Irish landlords to former Monsoon stores in Dublin and Cork have won their High Court claim that their leases with the fashion retailer remained in full force despite the existence of a Company Voluntary Arrangement (CVA) in the UK.
On 3 July 2019, a CVA was approved in the UK by 84 % of Monsoon’s creditors. None of the Dublin or Cork landlords attended the meeting either in person or by proxy.
In circumstances where the CVA sought to alter lease obligations and bring significant reductions in rent, landlords to the Dublin and Cork stores brought proceedings in Ireland against the Monsoon defendants (the UK company and its Irish arm) seeking a declaration that their leases were unaffected by the CVA and they remained in full force. Alternatively, they sought a declaration that the CVA was not entitled to be recognised in this jurisdiction, insofar as it purported to modify the Irish leases, on grounds that it would be manifestly contrary to public policy.
Since the hearing of the action, the Irish arm of the fashion retailer has gone into liquidation while the UK parent was placed in administration. Notwithstanding these developments, the Court was asked to complete the judgment as it would assist in the quantification of claims in the administration and liquidation processes.
What is a CVA?
A CVA is a corporate rescue mechanism available under UK insolvency legislation whereby a company agrees with its creditors to restructure and compromise its debts. The arrangement will be binding on all creditors if 75 % of responding creditors vote in favour of it.
European Insolvency Regulation
It is well established that CVAs fall within the scope of the Recast Insolvency Regulation (‘the Regulation’) and the High Court, in determining the enforceability of the UK CVA on Irish leases, considered the claims in light of the overarching legal principles contained in the Regulation.
The Regulation determines the proper jurisdiction for insolvency proceedings and the applicable law requiring mandatory recognition in other member states. The general rule is the laws of the member state where the insolvency proceedings are opened will apply, however an exception arises for contracts affected by insolvency proceedings which confer ‘the right to acquire or make use of immovable property’ and these contracts shall be governed by the law of the state where the property is located. This exemption was held to apply to lease agreements and it followed that the effects of insolvency proceedings on the Irish leases remained governed by Irish law.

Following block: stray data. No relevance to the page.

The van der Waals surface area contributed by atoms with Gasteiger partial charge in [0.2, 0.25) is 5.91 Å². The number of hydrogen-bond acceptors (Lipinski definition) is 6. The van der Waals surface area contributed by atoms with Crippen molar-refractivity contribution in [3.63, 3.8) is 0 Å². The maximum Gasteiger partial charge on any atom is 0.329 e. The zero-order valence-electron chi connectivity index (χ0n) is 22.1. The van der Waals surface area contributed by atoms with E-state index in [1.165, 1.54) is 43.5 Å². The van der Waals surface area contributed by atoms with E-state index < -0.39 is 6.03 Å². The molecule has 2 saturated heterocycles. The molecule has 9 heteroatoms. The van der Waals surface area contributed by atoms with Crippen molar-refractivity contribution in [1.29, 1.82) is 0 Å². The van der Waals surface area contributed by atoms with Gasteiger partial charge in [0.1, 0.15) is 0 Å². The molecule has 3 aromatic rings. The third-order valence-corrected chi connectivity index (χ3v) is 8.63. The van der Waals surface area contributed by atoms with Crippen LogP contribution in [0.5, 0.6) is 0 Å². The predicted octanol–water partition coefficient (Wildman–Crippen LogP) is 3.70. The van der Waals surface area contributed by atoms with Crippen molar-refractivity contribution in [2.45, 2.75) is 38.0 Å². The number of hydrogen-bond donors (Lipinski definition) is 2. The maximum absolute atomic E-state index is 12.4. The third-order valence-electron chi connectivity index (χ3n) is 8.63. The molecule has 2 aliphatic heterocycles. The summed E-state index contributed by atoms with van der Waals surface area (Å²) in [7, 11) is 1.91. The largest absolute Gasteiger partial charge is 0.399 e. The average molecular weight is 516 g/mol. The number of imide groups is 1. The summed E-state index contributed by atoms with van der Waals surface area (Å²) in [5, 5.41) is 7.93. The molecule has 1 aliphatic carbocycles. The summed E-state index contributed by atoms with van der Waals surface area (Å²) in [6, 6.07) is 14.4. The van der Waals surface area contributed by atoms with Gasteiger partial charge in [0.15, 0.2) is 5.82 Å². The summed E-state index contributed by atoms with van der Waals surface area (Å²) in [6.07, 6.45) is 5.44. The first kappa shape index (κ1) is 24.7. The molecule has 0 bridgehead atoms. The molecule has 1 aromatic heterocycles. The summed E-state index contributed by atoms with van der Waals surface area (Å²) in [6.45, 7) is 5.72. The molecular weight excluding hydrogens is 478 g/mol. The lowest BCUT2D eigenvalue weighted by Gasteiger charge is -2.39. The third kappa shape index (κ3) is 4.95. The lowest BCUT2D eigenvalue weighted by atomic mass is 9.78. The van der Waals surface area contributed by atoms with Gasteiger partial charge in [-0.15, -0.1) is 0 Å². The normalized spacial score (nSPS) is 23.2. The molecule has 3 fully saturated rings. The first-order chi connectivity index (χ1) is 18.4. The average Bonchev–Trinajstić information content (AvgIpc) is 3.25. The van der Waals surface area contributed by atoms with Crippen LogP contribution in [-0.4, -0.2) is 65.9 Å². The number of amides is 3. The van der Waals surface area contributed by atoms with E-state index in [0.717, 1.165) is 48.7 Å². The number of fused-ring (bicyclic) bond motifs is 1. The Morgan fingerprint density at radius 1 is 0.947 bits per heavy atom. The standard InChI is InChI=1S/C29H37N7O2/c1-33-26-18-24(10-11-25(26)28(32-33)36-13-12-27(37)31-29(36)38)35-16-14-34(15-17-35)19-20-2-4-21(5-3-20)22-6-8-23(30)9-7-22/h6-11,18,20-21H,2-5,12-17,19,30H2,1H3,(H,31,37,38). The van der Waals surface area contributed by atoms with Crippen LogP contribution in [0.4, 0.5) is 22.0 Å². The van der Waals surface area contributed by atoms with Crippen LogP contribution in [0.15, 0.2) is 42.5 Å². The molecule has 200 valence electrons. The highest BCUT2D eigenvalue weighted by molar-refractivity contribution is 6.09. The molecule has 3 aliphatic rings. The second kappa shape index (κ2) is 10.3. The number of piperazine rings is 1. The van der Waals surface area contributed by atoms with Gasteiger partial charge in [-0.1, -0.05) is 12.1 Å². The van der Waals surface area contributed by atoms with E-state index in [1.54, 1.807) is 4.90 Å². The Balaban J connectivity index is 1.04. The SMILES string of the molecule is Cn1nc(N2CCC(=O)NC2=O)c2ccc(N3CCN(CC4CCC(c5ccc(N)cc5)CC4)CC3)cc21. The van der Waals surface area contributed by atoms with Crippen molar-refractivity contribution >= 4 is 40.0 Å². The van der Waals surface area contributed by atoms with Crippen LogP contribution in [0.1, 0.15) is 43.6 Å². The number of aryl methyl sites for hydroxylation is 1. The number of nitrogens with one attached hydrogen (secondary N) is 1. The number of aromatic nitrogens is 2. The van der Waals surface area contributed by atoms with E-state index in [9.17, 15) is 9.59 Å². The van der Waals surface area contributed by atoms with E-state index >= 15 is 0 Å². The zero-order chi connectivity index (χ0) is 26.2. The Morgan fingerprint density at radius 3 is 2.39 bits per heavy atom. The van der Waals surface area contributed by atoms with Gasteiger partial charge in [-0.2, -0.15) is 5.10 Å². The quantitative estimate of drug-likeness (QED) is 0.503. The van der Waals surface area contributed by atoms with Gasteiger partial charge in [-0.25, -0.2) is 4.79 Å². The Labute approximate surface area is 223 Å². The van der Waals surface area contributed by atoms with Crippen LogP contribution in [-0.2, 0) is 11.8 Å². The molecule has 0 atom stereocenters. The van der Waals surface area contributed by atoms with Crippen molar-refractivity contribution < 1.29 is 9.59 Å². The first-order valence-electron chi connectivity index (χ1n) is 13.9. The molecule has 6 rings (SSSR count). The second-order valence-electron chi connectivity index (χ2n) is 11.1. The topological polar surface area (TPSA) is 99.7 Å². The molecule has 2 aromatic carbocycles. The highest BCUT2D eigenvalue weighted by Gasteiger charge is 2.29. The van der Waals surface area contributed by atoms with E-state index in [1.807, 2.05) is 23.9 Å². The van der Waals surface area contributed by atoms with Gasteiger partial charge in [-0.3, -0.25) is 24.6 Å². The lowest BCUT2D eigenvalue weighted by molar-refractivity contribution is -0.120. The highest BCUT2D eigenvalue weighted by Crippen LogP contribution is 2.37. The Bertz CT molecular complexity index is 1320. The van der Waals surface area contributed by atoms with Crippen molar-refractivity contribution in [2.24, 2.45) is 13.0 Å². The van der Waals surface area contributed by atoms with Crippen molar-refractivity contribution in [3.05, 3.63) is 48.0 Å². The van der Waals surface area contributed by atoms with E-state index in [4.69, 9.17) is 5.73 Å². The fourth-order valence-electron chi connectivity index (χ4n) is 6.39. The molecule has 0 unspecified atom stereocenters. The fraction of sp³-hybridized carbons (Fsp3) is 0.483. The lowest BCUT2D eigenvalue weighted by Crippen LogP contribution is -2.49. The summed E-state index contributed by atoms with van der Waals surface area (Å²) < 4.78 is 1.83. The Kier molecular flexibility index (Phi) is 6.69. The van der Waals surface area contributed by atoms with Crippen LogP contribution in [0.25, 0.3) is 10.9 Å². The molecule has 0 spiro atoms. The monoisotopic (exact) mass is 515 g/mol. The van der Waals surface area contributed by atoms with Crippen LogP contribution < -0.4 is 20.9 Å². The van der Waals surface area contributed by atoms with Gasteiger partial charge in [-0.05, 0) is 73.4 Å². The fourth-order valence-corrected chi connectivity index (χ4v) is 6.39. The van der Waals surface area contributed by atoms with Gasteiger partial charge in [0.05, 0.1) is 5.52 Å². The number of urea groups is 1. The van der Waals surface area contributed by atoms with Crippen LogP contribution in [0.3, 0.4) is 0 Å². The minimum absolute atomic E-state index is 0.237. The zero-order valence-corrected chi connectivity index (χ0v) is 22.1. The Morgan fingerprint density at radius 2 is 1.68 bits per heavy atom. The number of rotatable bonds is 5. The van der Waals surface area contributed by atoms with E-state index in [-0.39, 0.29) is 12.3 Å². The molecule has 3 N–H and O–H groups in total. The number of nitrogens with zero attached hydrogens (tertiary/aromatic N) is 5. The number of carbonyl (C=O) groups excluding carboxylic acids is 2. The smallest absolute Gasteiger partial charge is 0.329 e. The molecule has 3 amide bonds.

Mutual recognition and the public policy exemption
A key principle of the Regulation is that the recognition of judgments delivered by the courts of member states under the Regulation should be based on mutual trust. The Court was satisfied that the approval of the CVA was a judgment for the purpose of the Regulation and the Court found that, subject to a public policy exemption, it was bound to recognise it in accordance with the obligation of mutual trust.
A public policy exemption to the rule of automatic recognition is set out in the Regulation and it may be invoked in the context of the procedural rights of participants in insolvency proceedings. The right to be heard before property rights are interfered with is a fundamental principle of Irish law and was held to be capable of attracting the public policy exemption. The opportunity to attend the CVA meeting was held not to satisfy the public policy requirements of Irish law where the CVA decision was determined by written proxies in which votes had already been cast and the landlords had no opportunity to make representations in advance of votes being cast.
The Court granted a declaration that under the Regulation that the CVA in this particular instance was not entitled to be recognised or enforced in Ireland insofar as it purported to affect the Irish leases as to do so would be manifestly contrary to public policy.
This case was decided on its own facts and the Court was keen to point out that future CVAs will be capable of enforcement in this jurisdiction provided there are adequate procedural safeguards in place. This case marked the first time the public policy exemption has been invoked under the Regulation in this jurisdiction and it is illustrative of another tool by which to challenge a CVA (or other equivalent EU mechanism) on grounds of the decision making process as opposed to the decision itself.
Read the judgment in full here.
Insight contributed by Louise Mitchell. The content of this article is provided for information purposes only and does not constitute legal or other advice.